The Wild Carp of the Danube
Priory Slovakian correspondent Pavol ‘Pali’ Timko fishes the river Danube – the natural home of the true wild carp. Here we talk to him about his discovery of the Holy Grail.
Fennel: In the UK, the wild carp is the Holy Grail of the traditional carp angler. How is the fish perceived in Slovakia?
Pali: Wild carp are called “sazan” in our country. Sazan is the original wild subspecies that survived thousands of years in the Danube and its tributaries. Though domesticated carp have been bred for two millennia, sazan seem to spawn in different areas and that explains why they still exist. This species is considered critically endangered due to vanishing spawning habitats and though carp in general is eaten in our country, sazan is protected by law. It wouldn’t be possible for an angler to specialize in sazan because in our legal system it would be unacceptable to target a protected fish; nevertheless sazan are sometimes caught accidentally, which is my case.
Fennel: The water that you fish – the river Danube – is Europe’s second-longest river and very different to the traditional ponds of Britain. Could you describe the river where you fish, telling us about the features, wildlife and characteristics.
Pali: When the Danube leaves the Alps it reaches the Pannonia basin, also called the inland delta. The distributary system is like a maze with jungle-like forests. To the South-West is Hungary, North-East is Slovakia. Along the border there is the old Danube but the majority of water flows through the artificial new channel (banned for anglers) that feeds the biggest hydro plant in Slovakia. The biggest challenge with this type of water is to locate fish because the water surface is huge. Carp are nomadic and the water is full of fallen trees, which makes good for escaping fish. From time to time we face floods but the dam decreased this danger. Nature is incredible here, with birds, animals – beaver returned recently. Just beware: mosquitos make hell in summer.
Fennel: The Danube must pose a daunting challenge to the angler. How do you fish such a river?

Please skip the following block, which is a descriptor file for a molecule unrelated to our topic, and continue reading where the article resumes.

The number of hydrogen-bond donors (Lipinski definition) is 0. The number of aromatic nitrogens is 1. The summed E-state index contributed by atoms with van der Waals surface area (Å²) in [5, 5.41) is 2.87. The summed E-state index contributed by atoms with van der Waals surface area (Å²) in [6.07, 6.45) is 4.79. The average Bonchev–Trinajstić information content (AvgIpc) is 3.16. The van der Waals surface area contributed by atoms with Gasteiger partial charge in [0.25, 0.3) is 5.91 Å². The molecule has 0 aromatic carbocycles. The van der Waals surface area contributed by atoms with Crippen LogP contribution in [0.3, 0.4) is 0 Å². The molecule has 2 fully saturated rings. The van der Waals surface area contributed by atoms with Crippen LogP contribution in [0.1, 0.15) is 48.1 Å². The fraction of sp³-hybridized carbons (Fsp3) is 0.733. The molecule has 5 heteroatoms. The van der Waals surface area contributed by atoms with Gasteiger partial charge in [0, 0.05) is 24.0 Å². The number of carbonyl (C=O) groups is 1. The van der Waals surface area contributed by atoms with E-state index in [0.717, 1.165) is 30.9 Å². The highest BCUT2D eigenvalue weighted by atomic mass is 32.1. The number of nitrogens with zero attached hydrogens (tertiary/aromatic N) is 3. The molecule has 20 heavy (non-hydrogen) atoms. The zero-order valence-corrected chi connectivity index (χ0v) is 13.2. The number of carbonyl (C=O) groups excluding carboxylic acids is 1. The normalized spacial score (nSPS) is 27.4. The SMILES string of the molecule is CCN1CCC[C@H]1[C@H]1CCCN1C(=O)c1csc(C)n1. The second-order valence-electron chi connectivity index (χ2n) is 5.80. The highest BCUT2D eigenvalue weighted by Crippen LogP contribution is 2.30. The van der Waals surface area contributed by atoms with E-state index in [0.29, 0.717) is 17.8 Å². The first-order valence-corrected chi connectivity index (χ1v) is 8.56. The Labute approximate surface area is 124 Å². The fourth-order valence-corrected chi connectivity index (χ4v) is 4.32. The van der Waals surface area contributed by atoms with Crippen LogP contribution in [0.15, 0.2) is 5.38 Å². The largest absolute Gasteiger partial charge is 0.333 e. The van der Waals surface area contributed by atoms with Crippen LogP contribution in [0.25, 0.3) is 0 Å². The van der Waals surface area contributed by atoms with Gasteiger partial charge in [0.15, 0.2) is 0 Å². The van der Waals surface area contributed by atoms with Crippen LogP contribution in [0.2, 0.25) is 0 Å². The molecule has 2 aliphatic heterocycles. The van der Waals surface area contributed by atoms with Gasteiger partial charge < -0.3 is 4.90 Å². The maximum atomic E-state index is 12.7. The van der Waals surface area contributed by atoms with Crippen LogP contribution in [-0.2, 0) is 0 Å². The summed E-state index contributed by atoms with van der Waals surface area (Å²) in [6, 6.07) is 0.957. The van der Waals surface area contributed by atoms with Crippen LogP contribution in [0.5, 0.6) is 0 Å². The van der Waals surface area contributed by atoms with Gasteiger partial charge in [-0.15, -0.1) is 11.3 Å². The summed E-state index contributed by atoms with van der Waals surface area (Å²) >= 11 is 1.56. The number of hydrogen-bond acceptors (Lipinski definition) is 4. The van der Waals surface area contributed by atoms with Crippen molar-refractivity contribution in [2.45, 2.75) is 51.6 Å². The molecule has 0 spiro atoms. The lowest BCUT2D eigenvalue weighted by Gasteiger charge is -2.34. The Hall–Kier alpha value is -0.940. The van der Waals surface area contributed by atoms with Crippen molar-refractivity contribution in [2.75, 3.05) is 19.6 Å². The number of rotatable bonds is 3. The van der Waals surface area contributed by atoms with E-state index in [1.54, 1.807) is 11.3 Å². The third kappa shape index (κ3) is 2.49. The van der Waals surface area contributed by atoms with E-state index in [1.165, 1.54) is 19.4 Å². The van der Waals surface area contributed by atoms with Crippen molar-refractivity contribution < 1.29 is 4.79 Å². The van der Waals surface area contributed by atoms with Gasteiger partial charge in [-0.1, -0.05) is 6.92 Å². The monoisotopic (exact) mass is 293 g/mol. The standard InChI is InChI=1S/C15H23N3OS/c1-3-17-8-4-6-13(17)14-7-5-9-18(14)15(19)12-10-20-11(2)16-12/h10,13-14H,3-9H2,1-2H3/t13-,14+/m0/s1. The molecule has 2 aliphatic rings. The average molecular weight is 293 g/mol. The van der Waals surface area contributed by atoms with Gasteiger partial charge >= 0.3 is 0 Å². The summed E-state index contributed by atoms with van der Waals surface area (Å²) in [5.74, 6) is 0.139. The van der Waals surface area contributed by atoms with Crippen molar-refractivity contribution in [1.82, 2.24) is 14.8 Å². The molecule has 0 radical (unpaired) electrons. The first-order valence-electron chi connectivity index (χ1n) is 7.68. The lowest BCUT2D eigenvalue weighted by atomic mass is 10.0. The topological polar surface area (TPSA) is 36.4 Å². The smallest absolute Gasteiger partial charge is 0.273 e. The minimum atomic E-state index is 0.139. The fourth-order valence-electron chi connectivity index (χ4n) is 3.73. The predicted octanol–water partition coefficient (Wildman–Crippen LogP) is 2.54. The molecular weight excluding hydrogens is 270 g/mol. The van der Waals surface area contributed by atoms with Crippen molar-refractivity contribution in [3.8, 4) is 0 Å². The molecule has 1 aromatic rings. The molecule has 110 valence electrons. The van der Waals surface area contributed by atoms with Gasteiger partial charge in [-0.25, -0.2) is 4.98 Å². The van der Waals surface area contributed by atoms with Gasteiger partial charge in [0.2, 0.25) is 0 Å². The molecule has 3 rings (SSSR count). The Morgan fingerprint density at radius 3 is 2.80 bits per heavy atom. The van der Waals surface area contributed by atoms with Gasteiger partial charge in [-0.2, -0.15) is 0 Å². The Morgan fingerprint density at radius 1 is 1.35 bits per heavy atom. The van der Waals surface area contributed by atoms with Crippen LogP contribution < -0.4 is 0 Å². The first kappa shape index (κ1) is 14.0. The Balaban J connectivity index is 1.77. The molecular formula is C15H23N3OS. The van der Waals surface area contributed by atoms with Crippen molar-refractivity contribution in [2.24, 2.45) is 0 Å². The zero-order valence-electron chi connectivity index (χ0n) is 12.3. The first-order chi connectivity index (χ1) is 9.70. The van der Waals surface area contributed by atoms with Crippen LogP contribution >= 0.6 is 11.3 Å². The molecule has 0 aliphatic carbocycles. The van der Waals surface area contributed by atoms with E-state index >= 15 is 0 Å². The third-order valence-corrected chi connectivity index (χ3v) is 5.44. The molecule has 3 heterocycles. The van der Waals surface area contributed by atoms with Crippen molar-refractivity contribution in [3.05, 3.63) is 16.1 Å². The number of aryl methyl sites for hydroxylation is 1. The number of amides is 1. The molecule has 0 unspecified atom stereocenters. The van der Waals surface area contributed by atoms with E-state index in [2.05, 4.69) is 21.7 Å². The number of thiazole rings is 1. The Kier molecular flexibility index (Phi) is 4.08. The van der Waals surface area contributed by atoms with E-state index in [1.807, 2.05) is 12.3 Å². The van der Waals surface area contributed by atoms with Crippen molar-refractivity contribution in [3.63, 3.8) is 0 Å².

Pali: My main interest has focused on distributaries. The key to success is finding the right spot (as always in carp fishing). Wild carp like hideouts; the vicinity of streams and oxygenated water but close to groups of fallen trees is the key. You may see many trees around and yet find no carp in the vicinity. It seems to me that combination of rocky riverbed and trees is important. Also the food sources must be around. Clusters of mussels may make your fishing hard but they are natural food for carp. Swims like this can be approached only from a boat. Too far from the trees and you will have no takes. Too close and fish may be endangered if you don’t know what you are doing. The secret is to find a very dense snag. I’ve found that carp may escape towards such a snag but will not enter into it, especially if the fish is not bothered by strong pull of an angler.
Fennel: Is it possible to specifically target wild carp?
Pali: No. It is illegal to target sazan in my country. And don’t forget, scientific research says you have less than 0.1% chance to land a wild sazan carp. I read a scientific article from the 1980s that told of an ichthyology survey where 6,276 carp caught from the Danube contained only 18 sazans and only 3 of them were original wild carp without slightest doubt. To catch such a fish is like winning the lottery. Consider this: I caught one sazan in 1998, two in 2006 and one in 2009.
Fennel: The question that’s really burning is ‘what is it actually like to hook and play a true wild carp?’